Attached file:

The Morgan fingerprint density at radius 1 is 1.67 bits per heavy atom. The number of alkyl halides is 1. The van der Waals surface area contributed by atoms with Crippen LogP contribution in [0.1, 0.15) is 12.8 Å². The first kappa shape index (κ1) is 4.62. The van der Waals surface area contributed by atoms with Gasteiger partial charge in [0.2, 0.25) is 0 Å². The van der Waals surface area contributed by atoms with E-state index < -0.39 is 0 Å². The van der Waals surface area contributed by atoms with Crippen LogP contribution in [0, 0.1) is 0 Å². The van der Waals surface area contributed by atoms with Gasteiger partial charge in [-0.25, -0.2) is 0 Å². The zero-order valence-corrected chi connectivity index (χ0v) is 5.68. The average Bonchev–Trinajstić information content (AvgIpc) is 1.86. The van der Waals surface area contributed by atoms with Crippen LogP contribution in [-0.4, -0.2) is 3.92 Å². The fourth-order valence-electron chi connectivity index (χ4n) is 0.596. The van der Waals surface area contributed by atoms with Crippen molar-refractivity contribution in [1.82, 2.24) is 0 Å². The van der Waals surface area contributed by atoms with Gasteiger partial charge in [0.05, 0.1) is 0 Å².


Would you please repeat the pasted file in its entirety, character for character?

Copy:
The Morgan fingerprint density at radius 1 is 1.67 bits per heavy atom. The number of alkyl halides is 1. The van der Waals surface area contributed by atoms with Crippen LogP contribution in [0.1, 0.15) is 12.8 Å². The first kappa shape index (κ1) is 4.62. The van der Waals surface area contributed by atoms with Gasteiger partial charge in [0.2, 0.25) is 0 Å². The van der Waals surface area contributed by atoms with E-state index < -0.39 is 0 Å². The van der Waals surface area contributed by atoms with Crippen LogP contribution in [0, 0.1) is 0 Å². The van der Waals surface area contributed by atoms with Gasteiger partial charge in [-0.25, -0.2) is 0 Å². The zero-order valence-corrected chi connectivity index (χ0v) is 5.68. The average Bonchev–Trinajstić information content (AvgIpc) is 1.86. The van der Waals surface area contributed by atoms with Crippen LogP contribution in [-0.4, -0.2) is 3.92 Å². The fourth-order valence-electron chi connectivity index (χ4n) is 0.596. The van der Waals surface area contributed by atoms with Crippen molar-refractivity contribution in [1.82, 2.24) is 0 Å². The van der Waals surface area contributed by atoms with Gasteiger partial charge in [0.05, 0.1) is 0 Å².